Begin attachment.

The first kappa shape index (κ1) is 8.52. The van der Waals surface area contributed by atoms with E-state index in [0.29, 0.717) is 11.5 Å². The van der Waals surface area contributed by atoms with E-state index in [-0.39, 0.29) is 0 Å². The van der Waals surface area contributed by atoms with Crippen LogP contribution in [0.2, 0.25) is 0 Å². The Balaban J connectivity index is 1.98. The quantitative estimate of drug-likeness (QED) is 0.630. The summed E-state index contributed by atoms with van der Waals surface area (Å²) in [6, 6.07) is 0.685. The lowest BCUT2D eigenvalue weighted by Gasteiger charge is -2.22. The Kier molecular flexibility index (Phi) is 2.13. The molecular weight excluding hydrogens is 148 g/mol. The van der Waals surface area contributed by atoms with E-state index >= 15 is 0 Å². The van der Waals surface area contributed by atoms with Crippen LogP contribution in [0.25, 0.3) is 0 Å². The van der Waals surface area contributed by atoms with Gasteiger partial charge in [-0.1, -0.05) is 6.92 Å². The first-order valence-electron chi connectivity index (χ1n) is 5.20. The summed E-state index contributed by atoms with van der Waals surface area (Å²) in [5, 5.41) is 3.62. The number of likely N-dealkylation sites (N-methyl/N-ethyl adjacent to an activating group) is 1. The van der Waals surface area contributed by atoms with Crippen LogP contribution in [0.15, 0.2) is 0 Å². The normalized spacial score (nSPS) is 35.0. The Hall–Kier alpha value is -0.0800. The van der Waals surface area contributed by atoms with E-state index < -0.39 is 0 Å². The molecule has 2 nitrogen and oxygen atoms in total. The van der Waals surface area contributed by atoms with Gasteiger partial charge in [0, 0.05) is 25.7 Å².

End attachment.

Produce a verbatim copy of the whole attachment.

The first kappa shape index (κ1) is 8.52. The van der Waals surface area contributed by atoms with E-state index in [0.29, 0.717) is 11.5 Å². The van der Waals surface area contributed by atoms with E-state index in [-0.39, 0.29) is 0 Å². The van der Waals surface area contributed by atoms with Crippen LogP contribution in [0.2, 0.25) is 0 Å². The Balaban J connectivity index is 1.98. The quantitative estimate of drug-likeness (QED) is 0.630. The summed E-state index contributed by atoms with van der Waals surface area (Å²) in [6, 6.07) is 0.685. The lowest BCUT2D eigenvalue weighted by Gasteiger charge is -2.22. The Kier molecular flexibility index (Phi) is 2.13. The molecular weight excluding hydrogens is 148 g/mol. The van der Waals surface area contributed by atoms with E-state index >= 15 is 0 Å². The van der Waals surface area contributed by atoms with Crippen LogP contribution in [0.25, 0.3) is 0 Å². The van der Waals surface area contributed by atoms with Gasteiger partial charge in [-0.1, -0.05) is 6.92 Å². The first-order valence-electron chi connectivity index (χ1n) is 5.20. The summed E-state index contributed by atoms with van der Waals surface area (Å²) in [5, 5.41) is 3.62. The number of likely N-dealkylation sites (N-methyl/N-ethyl adjacent to an activating group) is 1. The van der Waals surface area contributed by atoms with Crippen LogP contribution in [0.15, 0.2) is 0 Å². The normalized spacial score (nSPS) is 35.0. The Hall–Kier alpha value is -0.0800. The van der Waals surface area contributed by atoms with E-state index < -0.39 is 0 Å². The molecule has 2 nitrogen and oxygen atoms in total. The van der Waals surface area contributed by atoms with Gasteiger partial charge in [0, 0.05) is 25.7 Å².